Changing Youth’s Perception about Sexual Abuse and Romance in Thai Soap Operas
Many years ago, I was talking with a group of friends about the “rape love scenes” of the highest rated soap opera in Thailand’s Primetime, The Power of Shadow. One of my friends was curious about the prevalence of violence and sexual abuse between male and female lead characters as an act of love. In no less than five minutes, between the lot of us, we could recall about thirty-five names of famous soap operas- or la korn– that contain scenes of this nature.
The countless number of soap operas Thai youth grow up watching often contain what Thais refer to as “love scenes.” In truth, these “love scenes” consist of the leading male character getting drunk, returning home to fight over nonsense matters, and then raping the leading female. The “rapist turned lover” has become a common theme, expected by Thais audiences. This encourages la korn producers to maintain themes such as “slap then kiss” and “rape then love” as a way to keep drawing in viewers.
The rape of a female leading character by a handsome leading male as a way to revenge what her family did to his family years ago is perceived as entertainment. At the conclusion of most dramas like this, law enforcement is never summoned to hold the leading protagonist responsible, rather, the story usually ends with the female forgiving him and they go on to live happily ever after. The twist and unfortunate reality is that these dramas can play out in real life. Earlier this year for example, in Phattalug- one of the most southern provinces in Thailand- four youth, ages 17-18, were arrested with the charges of murdering a 19 year old man and gang raping his girlfriend, all to revenge him for “grievances” against their female relative.
It is surprising that the same kinds of acts are perceived differently in drama and reality. Many of Thai TV viewers usually comment, “It is okay when the rape happens in a drama, because we know they will fall in ‘love’ with each other anyway, but in reality this case is definitely an unforgivable crime.”
As adults, we are able to differentiate TV drama from reality, but not all viewers are capable of correct discernment when it comes to violent and sexually abusive scenes. The recent research shows that children, 6-14 years of age, spend an average of 6 hours glued to the TV, watching their favorite la korns or TV programs. One time, I asked my 8 years old niece if it was okay for the male lead to rape the female lead in the soap opera we happened to be watching together. She took a while and then indirectly replied, “Aren’t they supposed to fall in love with each other later anyway?”. An outcome similar to other dramas she had recently seen. Her answer made me wonder how many millions of youth throughout the country are watching dramas like these, without supervision or guidance. My fear is that they may be receiving the wrong message: that rape is simply one form of love.
In 2008, Thailand’s Assumption University conducted a survey with more than 2,000 youth. The survey reported that over 20% of youth between ages 13 and 19 said that the rape scene is their favorite part of the Primetime ‘la korn’, and another 20% said that they perceived rape to be a normal and acceptable act in Thai society.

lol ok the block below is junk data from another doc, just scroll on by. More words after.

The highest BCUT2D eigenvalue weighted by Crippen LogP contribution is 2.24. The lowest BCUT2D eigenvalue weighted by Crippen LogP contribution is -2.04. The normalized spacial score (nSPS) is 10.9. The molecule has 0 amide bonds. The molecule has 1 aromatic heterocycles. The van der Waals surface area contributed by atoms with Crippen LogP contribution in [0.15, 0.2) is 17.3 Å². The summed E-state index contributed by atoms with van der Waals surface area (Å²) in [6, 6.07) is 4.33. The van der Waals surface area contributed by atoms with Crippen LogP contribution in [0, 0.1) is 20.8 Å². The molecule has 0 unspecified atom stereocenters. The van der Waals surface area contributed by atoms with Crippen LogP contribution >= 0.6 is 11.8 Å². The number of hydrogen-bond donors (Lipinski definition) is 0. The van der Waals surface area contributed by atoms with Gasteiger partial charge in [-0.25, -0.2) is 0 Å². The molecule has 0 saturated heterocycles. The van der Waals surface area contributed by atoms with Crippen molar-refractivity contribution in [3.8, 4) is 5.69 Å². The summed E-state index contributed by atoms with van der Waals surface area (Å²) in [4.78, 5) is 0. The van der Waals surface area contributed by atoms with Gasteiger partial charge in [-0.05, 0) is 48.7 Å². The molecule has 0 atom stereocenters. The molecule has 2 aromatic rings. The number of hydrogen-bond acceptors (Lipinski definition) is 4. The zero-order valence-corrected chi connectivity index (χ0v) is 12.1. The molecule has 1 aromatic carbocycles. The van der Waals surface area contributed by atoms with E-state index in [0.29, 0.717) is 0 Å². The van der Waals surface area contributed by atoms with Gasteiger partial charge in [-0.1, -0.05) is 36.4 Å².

Over 400,000 Thai residents have signed petitions to stop these kinds of scenes in la korn dramas, but many soap opera producers stand in defense against these petitions, claiming that the “rape to love scenes” have nothing to do with encouraging Thai youth to follow such behaviors. One of Thailand’s most famous la korn producers even said that the scenes are absolutely necessary to the plot and removing them would mean losing viewers. As a result of this, there has not been a strong commitment from TV producers to change, and the dramas containing “rape then love” scenes continue to be aired.
As an educator who is concerned about the future of Thailand’s youth, I urge all of us to join in the effort to help shift the perception of the relationship between violence, rape and love. We should carry the message that any form of sexual abuse or violence should in no way equate to love. These types of acts are brutal atrocities, often times causing terrible and long-lasting trauma for the victim.
It’s time to stop romanticizing sexual violence and instead create a more realistic perception about interpersonal abuse. I hope we can all work together to achieve this goal. As a teacher and youth development worker in the community that you serve you can join us to:
- Integrate the topic as part of your life-skills, gender norms and gender based violence session
- Work closely with Thai teachers to improve the schools environment by addressing gender norms and gender based violence issue
- Join GLOW/BRO camps or youth empowerment camps to train teachers and youth leaders on issues of gender norms, gender-based violence, girls’ leadership and empowerment
- Foster long term impact by continue these activity and ensure you address the issue in club hours in schools
You can help to make things right for the next generation.
Categories: Articles, Committees, Gender
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